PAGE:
Mums weave wahakura for smokefree futures

By Talisa Kupenga

Bay of Plenty mums who want to quit smoking before the birth of their babies are learning through a wahakura workshop how to make better choices for their families. Ūkaipō co-ordinator Tiare Bennet says the programme is unique in that it's the only one where mums weave their own wahakura instead of receiving one as a gift.

Mums are weaving a smokefree future for their babies.

Mother, Tiare Nicholas (Ngāti Ranginui, Ngai Te Rangi) says, "The great thing about wahakura is that everyone in the family can help and be part of making something together that is special for baby."

Ūkaipō supports smoking mums who want to quit and stay smokefree for baby. The wahakura is the vessel for information about smoking and its effects and safe sleep practices which mums learn while weaving throughout the free four-day course. 

Nicholas says, "We need to consider the impacts our decisions have on the future generations. If you smoke while pregnant then your children are more likely to become smokers and before you know it your grandchildren will be smokers too.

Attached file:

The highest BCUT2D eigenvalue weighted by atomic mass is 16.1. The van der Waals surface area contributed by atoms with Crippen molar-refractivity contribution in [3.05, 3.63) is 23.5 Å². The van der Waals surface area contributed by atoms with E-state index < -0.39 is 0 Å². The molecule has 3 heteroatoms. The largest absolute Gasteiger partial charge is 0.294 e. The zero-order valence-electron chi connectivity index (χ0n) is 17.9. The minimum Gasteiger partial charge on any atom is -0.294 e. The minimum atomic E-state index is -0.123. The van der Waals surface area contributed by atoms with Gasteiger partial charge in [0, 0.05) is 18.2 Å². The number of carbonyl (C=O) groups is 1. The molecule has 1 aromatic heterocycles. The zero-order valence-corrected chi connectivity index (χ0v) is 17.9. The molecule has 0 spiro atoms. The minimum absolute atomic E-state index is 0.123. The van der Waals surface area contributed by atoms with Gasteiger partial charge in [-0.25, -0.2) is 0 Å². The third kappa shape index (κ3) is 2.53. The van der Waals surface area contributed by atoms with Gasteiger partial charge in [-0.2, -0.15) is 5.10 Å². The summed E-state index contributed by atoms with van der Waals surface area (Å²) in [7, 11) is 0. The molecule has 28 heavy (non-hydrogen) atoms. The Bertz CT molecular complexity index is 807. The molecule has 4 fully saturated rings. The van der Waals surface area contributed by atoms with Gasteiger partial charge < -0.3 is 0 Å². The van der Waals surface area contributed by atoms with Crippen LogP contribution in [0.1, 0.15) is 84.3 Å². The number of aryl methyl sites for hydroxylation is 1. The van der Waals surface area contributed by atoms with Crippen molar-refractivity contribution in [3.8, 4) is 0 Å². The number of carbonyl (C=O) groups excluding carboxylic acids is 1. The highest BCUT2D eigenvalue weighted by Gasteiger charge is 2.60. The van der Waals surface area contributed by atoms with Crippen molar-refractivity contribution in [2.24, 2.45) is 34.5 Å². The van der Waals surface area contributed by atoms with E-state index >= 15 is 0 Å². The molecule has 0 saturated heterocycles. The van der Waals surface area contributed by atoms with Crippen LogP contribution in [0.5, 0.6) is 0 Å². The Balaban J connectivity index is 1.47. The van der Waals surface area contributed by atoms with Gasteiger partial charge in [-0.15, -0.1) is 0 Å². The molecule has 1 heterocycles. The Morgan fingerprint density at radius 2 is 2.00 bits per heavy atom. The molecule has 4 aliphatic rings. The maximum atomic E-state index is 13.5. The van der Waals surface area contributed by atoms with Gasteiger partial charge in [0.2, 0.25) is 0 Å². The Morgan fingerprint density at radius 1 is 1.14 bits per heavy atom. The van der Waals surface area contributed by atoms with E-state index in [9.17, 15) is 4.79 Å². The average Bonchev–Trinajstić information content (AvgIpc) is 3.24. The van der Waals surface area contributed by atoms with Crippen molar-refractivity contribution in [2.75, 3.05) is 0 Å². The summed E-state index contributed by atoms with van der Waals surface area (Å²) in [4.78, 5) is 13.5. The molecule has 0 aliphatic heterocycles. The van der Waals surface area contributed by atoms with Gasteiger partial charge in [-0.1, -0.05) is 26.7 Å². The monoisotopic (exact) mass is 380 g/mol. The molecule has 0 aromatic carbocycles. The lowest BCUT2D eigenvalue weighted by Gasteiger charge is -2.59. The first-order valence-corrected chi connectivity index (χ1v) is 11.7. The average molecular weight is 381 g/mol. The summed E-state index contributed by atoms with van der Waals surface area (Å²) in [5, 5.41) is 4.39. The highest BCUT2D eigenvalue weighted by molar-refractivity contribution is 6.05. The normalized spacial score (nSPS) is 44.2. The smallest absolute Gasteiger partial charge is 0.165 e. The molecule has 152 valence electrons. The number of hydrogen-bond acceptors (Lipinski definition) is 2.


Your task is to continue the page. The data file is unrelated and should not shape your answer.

Since the pilot started in November, 20 mums have taken part. Seventy percent of them have become smokefree while the rest significantly reduced their intake.

Programme Director, Tiana Bennett says, "Some have picked it up afterwards and that's life, stresses or whatever but they actually receive follow-up support through local stop smoking service as well."

Nicholas says, "My smoking days are over but what I'd really like is my family, community and all of Māori to become smokefree."

This is the third of six Ūkaipō workshops that will run under the pilot programme. The next is expected for July.